posted by Chinese Jet Pilot on Jan 8, 2009 - 26 comments

Ego is the enemy of imagination.

"We do not think our way to right action. We act our way to right thinking." David Milch talks to students in USC class Religion, Media and Hollywood. Not for everyone but I find pretty much anything this guy says fascinating. Parts 1 2 3 4 5 6.
posted by Manhasset on Dec 27, 2008 - 19 comments

Malcolm Gladwell on genius

Malcolm Gladwell asks: is there such a thing as pure genius? [more inside]
posted by louigi on Nov 15, 2008 - 67 comments

The Lost Years & Last Days of David Foster Wallace

The Lost Years & Last Days of David Foster Wallace, Rolling Stone (warning: long article; could make you cry)
posted by Baldons on Nov 1, 2008 - 70 comments

This is Good

Andy Kaufman - I'm From Hollywood -- with Jerry Lawler, Tony Danza, Robin Williams, Marilu Henner and Jimmy "Mouth of the South" Hart.
posted by vronsky on Oct 17, 2008 - 32 comments

Let's Eat!

Will Allen, the founder of Growing Power, an urban farm in Milwaukee, has won a MacArthur Genius grant. Growing Power uses aquaculture, vermiculture, and sustainable agriculture to raise food in an urban environment. Chefs of the region have taken notice, but that's not Growing Power's main purpose. Congratulations to only the second farmer to win a Genius Grant. [more inside]
posted by Eekacat on Sep 25, 2008 - 14 comments

MacArthur's new fellows

2008 MacArthur Foundation "Genius" grants announced. Probably the biggest name is the New Yorker's music critic Alex Ross. [more inside]
posted by mattbucher on Sep 23, 2008 - 76 comments

Bad news, seekers...

The legendary Ken Campbell has died. Interested in everything, apparantly. Just as excited to visit Damanhur as he was to go to CERN, just down the road. Fluent in Bislama, the creole of Vanuatu, into which he translated Macbeth. Founder of the Science Fiction Theatre of Liverpool, which performed epic productions of The Warp, Illuminatus! and The Hitchhiker's Guide to the Galaxy. Not quite Doctor Who (he was beaten to the role by former protogé Sylvester McCoy). A fount of knowledge on the theatre, comedy, Fortean strangeness and science and anything else you care to mention, all of which he spun together with extensive flights of imagination into glorious, hilarious one-man shows. Totally irreplaceable, and devastating loss. [more inside]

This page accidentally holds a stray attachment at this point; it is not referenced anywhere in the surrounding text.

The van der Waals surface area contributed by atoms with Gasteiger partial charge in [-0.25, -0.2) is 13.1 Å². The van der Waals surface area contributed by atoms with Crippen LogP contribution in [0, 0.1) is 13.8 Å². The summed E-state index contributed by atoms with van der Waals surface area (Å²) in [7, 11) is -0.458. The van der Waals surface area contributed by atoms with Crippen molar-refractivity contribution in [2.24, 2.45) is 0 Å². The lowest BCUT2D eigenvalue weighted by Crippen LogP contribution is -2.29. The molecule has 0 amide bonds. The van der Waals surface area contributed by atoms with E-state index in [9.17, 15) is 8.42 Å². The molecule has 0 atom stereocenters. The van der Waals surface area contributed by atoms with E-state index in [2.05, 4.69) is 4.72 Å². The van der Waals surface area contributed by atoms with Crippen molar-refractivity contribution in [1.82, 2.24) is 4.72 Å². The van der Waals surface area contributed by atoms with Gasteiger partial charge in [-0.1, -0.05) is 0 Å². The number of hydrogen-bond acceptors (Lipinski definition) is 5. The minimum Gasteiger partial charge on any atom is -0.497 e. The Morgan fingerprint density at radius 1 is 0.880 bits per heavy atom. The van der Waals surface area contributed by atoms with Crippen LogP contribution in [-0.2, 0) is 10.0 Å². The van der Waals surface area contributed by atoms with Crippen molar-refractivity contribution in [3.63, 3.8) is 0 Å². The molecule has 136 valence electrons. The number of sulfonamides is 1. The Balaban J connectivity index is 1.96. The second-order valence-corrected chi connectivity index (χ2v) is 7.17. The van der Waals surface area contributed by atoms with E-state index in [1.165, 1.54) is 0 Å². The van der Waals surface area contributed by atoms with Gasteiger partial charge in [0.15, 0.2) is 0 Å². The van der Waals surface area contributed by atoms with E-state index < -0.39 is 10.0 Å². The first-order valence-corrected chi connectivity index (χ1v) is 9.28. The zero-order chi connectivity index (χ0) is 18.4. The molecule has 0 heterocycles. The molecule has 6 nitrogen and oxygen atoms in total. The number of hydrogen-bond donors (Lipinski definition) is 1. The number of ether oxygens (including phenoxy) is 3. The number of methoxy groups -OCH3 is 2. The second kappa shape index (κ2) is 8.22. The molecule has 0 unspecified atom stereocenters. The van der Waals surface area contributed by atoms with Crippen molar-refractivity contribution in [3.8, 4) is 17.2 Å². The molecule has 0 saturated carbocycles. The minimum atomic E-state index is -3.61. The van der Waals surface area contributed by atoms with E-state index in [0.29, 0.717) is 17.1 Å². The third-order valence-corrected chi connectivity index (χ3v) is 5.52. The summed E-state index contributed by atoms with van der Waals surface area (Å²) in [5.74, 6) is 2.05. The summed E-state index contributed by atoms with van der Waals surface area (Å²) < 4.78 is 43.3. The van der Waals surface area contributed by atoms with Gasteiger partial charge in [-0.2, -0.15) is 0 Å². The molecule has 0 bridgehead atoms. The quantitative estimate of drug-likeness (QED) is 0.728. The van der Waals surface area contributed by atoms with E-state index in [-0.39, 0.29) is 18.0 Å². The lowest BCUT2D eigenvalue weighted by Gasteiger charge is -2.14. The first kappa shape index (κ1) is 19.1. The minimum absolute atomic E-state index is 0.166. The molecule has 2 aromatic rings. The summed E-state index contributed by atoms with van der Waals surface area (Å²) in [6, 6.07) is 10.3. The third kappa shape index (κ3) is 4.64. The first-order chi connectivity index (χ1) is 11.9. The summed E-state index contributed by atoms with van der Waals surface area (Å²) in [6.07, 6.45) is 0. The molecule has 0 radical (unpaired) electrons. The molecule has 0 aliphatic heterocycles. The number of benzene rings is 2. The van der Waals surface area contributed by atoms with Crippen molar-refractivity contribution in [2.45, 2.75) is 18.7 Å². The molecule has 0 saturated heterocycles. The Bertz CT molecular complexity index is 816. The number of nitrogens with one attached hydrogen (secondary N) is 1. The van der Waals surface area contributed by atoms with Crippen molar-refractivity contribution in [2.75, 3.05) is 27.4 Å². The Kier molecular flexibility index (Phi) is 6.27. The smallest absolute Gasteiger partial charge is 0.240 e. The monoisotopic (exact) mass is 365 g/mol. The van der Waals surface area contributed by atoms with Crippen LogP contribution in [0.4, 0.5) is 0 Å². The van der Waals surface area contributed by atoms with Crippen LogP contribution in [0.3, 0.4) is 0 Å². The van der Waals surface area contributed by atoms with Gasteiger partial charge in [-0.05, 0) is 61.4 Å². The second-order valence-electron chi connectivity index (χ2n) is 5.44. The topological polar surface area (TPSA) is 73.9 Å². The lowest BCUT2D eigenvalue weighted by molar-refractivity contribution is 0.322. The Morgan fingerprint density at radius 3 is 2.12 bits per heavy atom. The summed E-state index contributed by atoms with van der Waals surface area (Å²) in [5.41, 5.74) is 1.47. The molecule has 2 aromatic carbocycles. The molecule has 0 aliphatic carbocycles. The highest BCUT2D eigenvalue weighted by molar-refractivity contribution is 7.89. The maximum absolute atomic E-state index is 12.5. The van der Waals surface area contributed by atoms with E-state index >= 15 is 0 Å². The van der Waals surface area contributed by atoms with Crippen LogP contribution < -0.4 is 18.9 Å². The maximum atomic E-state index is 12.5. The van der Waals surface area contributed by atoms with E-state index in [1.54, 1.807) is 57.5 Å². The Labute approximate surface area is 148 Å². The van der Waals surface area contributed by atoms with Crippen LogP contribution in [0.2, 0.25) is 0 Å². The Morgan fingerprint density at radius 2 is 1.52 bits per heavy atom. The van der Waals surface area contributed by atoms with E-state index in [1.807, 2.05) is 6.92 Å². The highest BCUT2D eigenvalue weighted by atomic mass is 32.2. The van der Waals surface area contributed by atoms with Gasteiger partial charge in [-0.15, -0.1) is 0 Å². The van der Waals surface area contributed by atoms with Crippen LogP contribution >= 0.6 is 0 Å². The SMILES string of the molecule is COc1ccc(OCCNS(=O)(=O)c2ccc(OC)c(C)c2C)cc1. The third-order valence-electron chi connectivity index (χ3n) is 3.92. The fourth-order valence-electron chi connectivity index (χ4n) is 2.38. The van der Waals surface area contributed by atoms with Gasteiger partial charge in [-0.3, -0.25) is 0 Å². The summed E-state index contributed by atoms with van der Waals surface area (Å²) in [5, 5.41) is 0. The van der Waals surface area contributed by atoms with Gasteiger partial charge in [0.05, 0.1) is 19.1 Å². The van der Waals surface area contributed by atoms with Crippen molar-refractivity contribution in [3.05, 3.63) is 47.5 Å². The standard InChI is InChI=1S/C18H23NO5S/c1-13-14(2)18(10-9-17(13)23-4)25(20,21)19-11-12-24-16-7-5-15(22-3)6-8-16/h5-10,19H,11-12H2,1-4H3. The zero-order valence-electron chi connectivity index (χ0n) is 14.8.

posted by Grangousier on Sep 1, 2008 - 16 comments

Who is Alexander Grothendieck?

Who is Alexander Grothendieck? [PDF] This lecture is concerned not with Grothendieck's mathematics but with his very unusual life on the fringes of human society. In particular, there is, on the one hand, the question of why at the age of forty-two Grothendieck first of all resigned his professorship at the Institut des Hautes Etudes Scientifiques (IHES); then withdrew from mathematics completely; and finally broke off all connections to his colleagues, students, acquaintances, friends, as well as his own family, to live as a hermit in an unknown place. On the other hand, one would like to know what has occupied this restless and creative spirit since his withdrawal from mathematics.
posted by Wolfdog on Aug 17, 2008 - 31 comments

JollyMetaFilter

In the years after leaving MST, Joel Hodgson of Mystery Science Theater, and his "smarter brother" Jim Hodgson, worked on a new movie-repurposing concept for USA Networks. The introduction for the test clip read:
"The Jolly Filter segment is a proof of concept test for a new film process. You will first view 2 minutes of the original film 'Rollercoaster' and then the same 2 minutes utilizing the JollyFilter technique.
"Note: If you find yourself getting bored during the original 'Rollercoaster' footage, don't worry, this is normal."
(SLYT, but an awesome one.) [more inside]
posted by JHarris on Jul 27, 2008 - 50 comments

A New Mozart?